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Drivers Urged to Stay Safe on Flooded Roads

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As the wet and windy weather continues into the new year drivers are urged to consider thier safety where flood water is affecting roads.  The following safety messages are being promoted by the Environment Agency and AA.

Be prepared

Drivers are being urged to check the latest flood updates ahead of their journey – and urged not to drive through dangerous floodwater.
 
The warning comes after a joint Environment Agency and AA survey found more than half (54%) of UK drivers – around 18million drivers – would endanger themselves and their vehicles by driving through moving flood water.

The research of 21,165 AA members, carried out by Populus*, also revealed that more than a quarter (27%) of respondents would drive through moving flood water deeper than 30cm, which is enough to move a car.

The Environment Agency and the AA strongly advise not entering flood water that is moving or more than 10cm deep.

A third of flood-related deaths involve a vehicle because drivers take unnecessary risks and last year, the second wettest on record in the UK, claimed the lives of several motorists. In the same period, the AA rescued almost 9,000 vehicles that had driven through or were stuck in flood water, with an estimated insurance bill of more than £34 million.

David Jordan, Director of Operations   at the Environment Agency, said: “Tragically people die because they’ve taken risks and attempted to drive through flood water just to save a few minutes. Flood water is dangerous. If there is widespread flooding in your area then don’t travel and if a road is closed then turn around and make a detour. Your journey could take you a little longer but making the right decision could ultimately save your life.

“.. people should check the flood forecast on the Environment Agency website to help plan – and sign up to flood warnings.”

Darron Burness, head of the AA’s flood rescue team, said: “The 9,000 vehicles driven into flood water that the AA attended last year tell only half the story. There are thousands of other drivers who, perhaps unwittingly, came so close to coming a cropper. Three-quarters of cars that get stuck are written-off as it only takes a tiny amount of ingested water to wreck the engine. You’re also putting yourself at risk as flood water can mask all manner of hazards, for example open manholes, and just one foot or 30 centimetres of moving water can float your car.

“Moving flood water, particularly, is powerful, relentless and deceptively dangerous, so just stay out.”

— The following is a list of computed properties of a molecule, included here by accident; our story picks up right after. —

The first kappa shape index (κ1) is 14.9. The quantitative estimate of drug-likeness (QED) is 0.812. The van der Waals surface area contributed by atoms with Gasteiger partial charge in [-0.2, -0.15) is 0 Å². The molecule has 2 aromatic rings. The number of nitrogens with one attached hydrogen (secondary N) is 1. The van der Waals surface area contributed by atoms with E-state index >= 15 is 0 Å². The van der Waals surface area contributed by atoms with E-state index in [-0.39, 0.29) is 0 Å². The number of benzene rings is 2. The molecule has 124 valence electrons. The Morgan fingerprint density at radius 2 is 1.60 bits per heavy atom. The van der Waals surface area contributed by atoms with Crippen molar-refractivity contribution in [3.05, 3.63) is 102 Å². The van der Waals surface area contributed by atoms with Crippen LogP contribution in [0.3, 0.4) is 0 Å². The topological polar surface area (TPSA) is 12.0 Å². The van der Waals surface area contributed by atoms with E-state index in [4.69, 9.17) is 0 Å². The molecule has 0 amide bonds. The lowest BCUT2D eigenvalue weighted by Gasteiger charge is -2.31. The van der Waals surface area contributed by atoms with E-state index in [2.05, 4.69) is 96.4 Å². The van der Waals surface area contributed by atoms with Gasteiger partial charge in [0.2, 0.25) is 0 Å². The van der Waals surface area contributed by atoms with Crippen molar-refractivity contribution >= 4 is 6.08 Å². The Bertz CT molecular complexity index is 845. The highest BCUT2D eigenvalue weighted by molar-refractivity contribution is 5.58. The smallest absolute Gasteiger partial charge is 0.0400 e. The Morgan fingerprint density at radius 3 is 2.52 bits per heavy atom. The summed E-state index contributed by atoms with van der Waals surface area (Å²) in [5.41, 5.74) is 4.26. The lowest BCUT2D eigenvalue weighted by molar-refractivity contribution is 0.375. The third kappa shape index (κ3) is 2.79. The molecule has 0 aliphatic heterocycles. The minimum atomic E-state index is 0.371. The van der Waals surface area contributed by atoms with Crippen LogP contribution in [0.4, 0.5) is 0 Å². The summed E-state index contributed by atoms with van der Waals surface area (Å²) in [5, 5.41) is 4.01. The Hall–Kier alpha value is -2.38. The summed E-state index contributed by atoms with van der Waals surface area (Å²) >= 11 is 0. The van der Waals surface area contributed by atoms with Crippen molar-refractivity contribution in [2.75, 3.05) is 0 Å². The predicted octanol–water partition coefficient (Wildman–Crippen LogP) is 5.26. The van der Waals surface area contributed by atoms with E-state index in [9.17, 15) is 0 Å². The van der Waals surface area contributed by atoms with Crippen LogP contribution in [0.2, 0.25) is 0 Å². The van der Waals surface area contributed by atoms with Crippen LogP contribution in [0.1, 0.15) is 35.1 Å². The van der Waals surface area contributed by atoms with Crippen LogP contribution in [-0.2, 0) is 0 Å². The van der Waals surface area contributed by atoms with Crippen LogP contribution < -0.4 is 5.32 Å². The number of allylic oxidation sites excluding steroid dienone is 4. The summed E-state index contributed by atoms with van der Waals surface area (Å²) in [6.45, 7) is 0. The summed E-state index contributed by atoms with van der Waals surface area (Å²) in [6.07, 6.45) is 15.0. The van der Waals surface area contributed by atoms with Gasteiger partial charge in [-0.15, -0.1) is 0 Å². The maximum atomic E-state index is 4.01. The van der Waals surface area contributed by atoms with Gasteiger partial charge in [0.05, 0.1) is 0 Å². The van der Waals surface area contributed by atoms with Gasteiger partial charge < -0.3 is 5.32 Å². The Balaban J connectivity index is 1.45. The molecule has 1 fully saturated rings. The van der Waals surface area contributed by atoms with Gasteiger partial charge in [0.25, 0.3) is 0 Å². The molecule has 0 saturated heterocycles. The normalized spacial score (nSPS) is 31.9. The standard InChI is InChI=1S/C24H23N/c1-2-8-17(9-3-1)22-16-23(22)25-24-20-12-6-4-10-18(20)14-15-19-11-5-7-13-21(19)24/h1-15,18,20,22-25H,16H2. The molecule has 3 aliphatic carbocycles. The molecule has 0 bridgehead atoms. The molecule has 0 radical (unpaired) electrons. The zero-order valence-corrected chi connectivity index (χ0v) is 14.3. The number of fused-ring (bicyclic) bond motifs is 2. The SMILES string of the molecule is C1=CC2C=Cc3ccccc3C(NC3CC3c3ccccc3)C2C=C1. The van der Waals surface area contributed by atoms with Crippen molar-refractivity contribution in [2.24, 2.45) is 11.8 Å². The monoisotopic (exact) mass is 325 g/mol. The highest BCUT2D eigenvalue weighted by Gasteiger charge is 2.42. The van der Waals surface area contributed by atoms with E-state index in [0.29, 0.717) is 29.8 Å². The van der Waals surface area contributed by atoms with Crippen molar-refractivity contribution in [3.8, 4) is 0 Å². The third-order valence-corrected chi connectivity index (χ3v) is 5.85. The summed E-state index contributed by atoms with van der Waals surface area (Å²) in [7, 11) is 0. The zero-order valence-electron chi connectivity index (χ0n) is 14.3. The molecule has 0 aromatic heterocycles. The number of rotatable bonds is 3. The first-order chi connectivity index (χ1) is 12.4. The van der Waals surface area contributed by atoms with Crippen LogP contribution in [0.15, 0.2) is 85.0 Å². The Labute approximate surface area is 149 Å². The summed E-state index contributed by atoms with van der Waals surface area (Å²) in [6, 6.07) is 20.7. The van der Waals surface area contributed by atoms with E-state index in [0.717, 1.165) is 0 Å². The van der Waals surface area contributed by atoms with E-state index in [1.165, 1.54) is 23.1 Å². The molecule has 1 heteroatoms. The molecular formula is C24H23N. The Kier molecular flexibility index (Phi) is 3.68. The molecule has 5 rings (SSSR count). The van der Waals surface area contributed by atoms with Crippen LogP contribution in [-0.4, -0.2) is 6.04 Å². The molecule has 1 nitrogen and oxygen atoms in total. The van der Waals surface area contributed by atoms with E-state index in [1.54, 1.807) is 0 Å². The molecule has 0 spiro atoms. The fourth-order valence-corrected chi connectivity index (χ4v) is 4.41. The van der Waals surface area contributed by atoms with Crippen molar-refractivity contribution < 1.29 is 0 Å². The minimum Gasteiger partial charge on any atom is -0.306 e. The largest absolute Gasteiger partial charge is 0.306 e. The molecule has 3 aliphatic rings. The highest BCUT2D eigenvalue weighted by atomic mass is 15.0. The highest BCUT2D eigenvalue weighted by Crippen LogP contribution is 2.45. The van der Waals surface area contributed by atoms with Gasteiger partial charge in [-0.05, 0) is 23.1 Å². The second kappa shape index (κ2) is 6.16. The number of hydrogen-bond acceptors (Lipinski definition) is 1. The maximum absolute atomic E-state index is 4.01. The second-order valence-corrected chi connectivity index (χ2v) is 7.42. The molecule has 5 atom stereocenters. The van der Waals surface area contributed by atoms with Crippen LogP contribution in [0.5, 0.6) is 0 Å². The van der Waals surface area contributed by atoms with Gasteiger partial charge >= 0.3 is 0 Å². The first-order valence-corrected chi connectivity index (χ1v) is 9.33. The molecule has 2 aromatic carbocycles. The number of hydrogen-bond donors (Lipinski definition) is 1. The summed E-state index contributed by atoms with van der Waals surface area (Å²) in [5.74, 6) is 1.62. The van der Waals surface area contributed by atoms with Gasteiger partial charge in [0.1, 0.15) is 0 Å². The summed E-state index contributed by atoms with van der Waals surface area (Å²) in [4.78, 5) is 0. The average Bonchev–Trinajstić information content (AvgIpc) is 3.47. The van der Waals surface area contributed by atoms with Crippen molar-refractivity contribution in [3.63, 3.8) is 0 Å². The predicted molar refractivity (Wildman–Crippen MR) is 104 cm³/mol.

People are encouraged to check the Environment Agency website for the latest flood information, follow #floodaware on Twitter and sign up to free flood warnings.

Latest flood information
Sign up for free flood warnings

Met Office weather forecasts and warnings can be found on the Met Office website and you can follow the Met Office on Twitter at @metoffice and Facebook.
 
Notes:

*Populus interviewed 21,165 adults aged 18+ on The AA/Populus online panel between 11-17 October 2013. Populus is a founder member of the British Polling Council and abides by its rules.

The survey also found that:
*more than two-fifths (42%) of drivers would blindly follow the vehicle in front if it had crossed a flooded road successfully; *the equivalent of 680,000 drivers would ignore a ‘road closed’ warning sign and drive down a flooded road rather than take a short detour – this is dangerous, an offence and insurers could reject any flood damage claim; *people aged between 55 and 64 are most likely to risk driving through the deepest flowing flood water (up to 34cm); *men would attempt to drive through deeper water (up to 34cm) than women (up to 27cm); and those living in North East England would attempt to drive through deeper water (up to 34cm) than anywhere else in the UK.

About the AA:
The AA is the UK’s biggest motoring organisation. It has its own flood rescue team, AA Special Operations, which supports the AA’s regular patrol force and is deployed in severe weather using adapted Land Rover Defenders. The AA team has a weather blog and you can follow them on Twitter (#thinkdontsink): @AASORT

 

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